The lack of nectar-producing flowers this time of the year does not deter them as they are perfectly happy to feed on sap from any of the branches that may have been damaged during winter storms, or drink the fermented liquid oozing from an injured willow or oak tree. Although butterflies are a generally short-lived organism, usually living only a few weeks, these three can survive for eight to ten months.

PHOTO: The Mourning cloak butterfly.
Mourning cloak (Nymphalis antiopa)
© Carol Freeman

The dark, purple-brown color of the mourning cloak gives it an advantage at this time of the year. Those richly colored wings, held out to the sides, act like solar collectors absorbing the sun’s energy and passing it on to the body where it raises the temperature of their muscles enough to allow them to fly.

The comma and question mark utilize a similar basking strategy. They often posses sun-absorbing, dark-colored under wings, which, when held closed against their bodies and perpendicular to the sun’s rays, elevate their temperature. The thermal boost gives this group of insects a head start on the season by allowing them to exploit a habitat at a time of the year when there are few other butterflies around to compete for precious resources.

Although these three butterflies are insects, and as you know all insects have six legs, these three belong to a group known as the brush-footed butterflies. They have modified fore legs that are smaller than their other legs and cannot be used for walking.

PHOTO: Question Mark butterfly.
Question mark
© Carol Freeman

If you get a chance to get a close look at one of them, you might be surprised to see that they are only standing on four legs. The other two are tucked under their heads.

Next time you think of taking a walk in the dormant woods, pick a sunny day when these not-so-fragile gems might be out and about, soaking up sun and supping on sap.

©2013 Chicago Botanic Garden and

Forcing Branches to Bloom Indoors


If you are longing for spring blooms as much as we are, you might like to try forcing branches to bloom indoors! Spring-flowering trees and shrubs form their flower buds in late summer or fall before the plants go dormant for the winter. The buds can be forced into bloom indoors in late winter or early spring.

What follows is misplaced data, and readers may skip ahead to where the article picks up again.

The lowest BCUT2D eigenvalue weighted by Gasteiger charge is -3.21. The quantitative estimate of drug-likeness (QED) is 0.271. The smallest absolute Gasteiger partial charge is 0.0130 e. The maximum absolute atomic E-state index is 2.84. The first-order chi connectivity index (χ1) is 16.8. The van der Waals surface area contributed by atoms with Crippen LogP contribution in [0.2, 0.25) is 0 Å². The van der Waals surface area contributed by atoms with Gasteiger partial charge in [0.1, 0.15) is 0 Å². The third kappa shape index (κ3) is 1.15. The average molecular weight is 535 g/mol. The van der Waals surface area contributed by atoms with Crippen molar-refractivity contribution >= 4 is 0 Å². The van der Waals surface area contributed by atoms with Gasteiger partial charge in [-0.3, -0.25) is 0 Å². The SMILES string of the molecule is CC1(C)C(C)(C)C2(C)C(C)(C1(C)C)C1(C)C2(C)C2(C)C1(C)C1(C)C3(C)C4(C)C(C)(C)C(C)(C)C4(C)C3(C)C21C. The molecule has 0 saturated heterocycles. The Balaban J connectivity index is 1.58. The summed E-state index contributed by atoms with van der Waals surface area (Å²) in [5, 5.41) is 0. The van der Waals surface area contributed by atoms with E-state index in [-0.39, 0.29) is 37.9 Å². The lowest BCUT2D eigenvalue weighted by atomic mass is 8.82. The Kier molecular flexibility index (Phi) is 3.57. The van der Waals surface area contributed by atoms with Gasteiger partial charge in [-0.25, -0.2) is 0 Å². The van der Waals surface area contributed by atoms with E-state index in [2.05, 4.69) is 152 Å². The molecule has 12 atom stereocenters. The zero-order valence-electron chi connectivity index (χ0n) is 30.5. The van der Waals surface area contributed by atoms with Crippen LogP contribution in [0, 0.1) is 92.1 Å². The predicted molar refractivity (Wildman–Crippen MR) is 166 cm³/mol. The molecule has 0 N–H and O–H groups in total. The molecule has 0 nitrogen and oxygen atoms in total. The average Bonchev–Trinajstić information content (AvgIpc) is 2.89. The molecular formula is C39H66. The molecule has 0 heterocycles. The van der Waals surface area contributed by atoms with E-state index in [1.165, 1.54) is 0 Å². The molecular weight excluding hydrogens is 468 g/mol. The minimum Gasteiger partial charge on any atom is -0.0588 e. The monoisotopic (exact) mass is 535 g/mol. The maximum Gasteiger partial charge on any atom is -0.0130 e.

In order to flower, the buds need to undergo a period of cold. I’m sure you’ve noticed in the Chicago area, we’ve had plenty of cold temperatures this year! Now is a great time to cut branches from spring flowering shrubs for forcing indoors.

Once the branches are indoors in water it may take one to four weeks for the blossoms to open, although two weeks is typical. The closer to their natural bloom time you cut the branches, the sooner they will open.

Prune branches for forcing carefully, using proper pruning techniques, and cutting off only those branches that are not essential to the plant’s basic shape. On a day above freezing, cut branches at least 1 foot long that have plenty of flower buds. Flower buds are usually larger and more plump than leaf buds.
If you are pruning branches just for forcing, try to choose branches from more dense areas of the plant and cut them evenly around the plant, as you will be removing some of its natural spring display. Be careful not to disfigure the tree or shrub. Cut a few more branches than you expect to use, because some may not absorb water properly.


Place cut branches in a container of warm water. Then, while holding each stem underwater, make a fresh cut 1 inch from the base. Cutting stems underwater will help prevent air from entering the stem through the cut end and blocking water uptake.

Remove any buds and twigs that will be underwater in the vase. You may want to add a floral preservative to the container water to help control bacteria.

To start, keep the branches in a cool room out of direct sunlight and change the water every other day. When color appears on the buds or the foliage begins to unfurl, arrange the branches in a vase and display them in a cool room out of direct sunlight.

Some good choices for forcing include serviceberry (Amelanchier), magnolia (Magnolia), flowering quince (Chaenomeles), forsythia (Forsythia), crabapple or apple (Malus), flowering pear (Pyrus), flowering cherry (Prunus), viburnum (Viburnum), cornelian cherry dogwood (Cornus mas), and redbud (Cercis).

Learn more about how to force branches to bloom indoors in this video we taped in 2010 with Heather Sherwood, senior horticulturist in the English Walled Garden.